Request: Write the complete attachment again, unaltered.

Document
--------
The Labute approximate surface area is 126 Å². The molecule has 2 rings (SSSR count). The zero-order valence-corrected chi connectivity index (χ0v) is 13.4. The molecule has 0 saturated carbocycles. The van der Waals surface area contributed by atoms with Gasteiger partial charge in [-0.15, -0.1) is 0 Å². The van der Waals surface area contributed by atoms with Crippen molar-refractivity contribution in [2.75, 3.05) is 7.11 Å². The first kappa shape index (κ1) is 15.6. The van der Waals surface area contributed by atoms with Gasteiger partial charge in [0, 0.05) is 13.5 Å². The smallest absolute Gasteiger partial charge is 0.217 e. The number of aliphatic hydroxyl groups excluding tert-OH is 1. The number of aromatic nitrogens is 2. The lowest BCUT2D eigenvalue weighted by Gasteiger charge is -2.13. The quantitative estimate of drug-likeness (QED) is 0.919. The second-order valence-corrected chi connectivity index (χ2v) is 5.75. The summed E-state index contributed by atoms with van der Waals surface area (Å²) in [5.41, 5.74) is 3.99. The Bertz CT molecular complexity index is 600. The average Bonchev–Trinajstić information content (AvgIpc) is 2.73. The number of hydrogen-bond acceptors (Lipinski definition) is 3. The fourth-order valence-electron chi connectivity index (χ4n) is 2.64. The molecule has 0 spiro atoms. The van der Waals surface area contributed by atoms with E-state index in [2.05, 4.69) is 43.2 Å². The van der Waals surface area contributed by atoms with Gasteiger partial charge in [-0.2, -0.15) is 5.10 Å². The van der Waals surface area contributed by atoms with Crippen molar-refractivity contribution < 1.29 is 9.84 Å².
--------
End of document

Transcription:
The Labute approximate surface area is 126 Å². The molecule has 2 rings (SSSR count). The zero-order valence-corrected chi connectivity index (χ0v) is 13.4. The molecule has 0 saturated carbocycles. The van der Waals surface area contributed by atoms with Gasteiger partial charge in [-0.15, -0.1) is 0 Å². The van der Waals surface area contributed by atoms with Crippen molar-refractivity contribution in [2.75, 3.05) is 7.11 Å². The first kappa shape index (κ1) is 15.6. The van der Waals surface area contributed by atoms with Gasteiger partial charge in [0, 0.05) is 13.5 Å². The smallest absolute Gasteiger partial charge is 0.217 e. The number of aliphatic hydroxyl groups excluding tert-OH is 1. The number of aromatic nitrogens is 2. The lowest BCUT2D eigenvalue weighted by Gasteiger charge is -2.13. The quantitative estimate of drug-likeness (QED) is 0.919. The second-order valence-corrected chi connectivity index (χ2v) is 5.75. The summed E-state index contributed by atoms with van der Waals surface area (Å²) in [5.41, 5.74) is 3.99. The Bertz CT molecular complexity index is 600. The average Bonchev–Trinajstić information content (AvgIpc) is 2.73. The number of hydrogen-bond acceptors (Lipinski definition) is 3. The fourth-order valence-electron chi connectivity index (χ4n) is 2.64. The molecule has 0 spiro atoms. The van der Waals surface area contributed by atoms with E-state index in [2.05, 4.69) is 43.2 Å². The van der Waals surface area contributed by atoms with Gasteiger partial charge in [-0.2, -0.15) is 5.10 Å². The van der Waals surface area contributed by atoms with Crippen molar-refractivity contribution < 1.29 is 9.84 Å².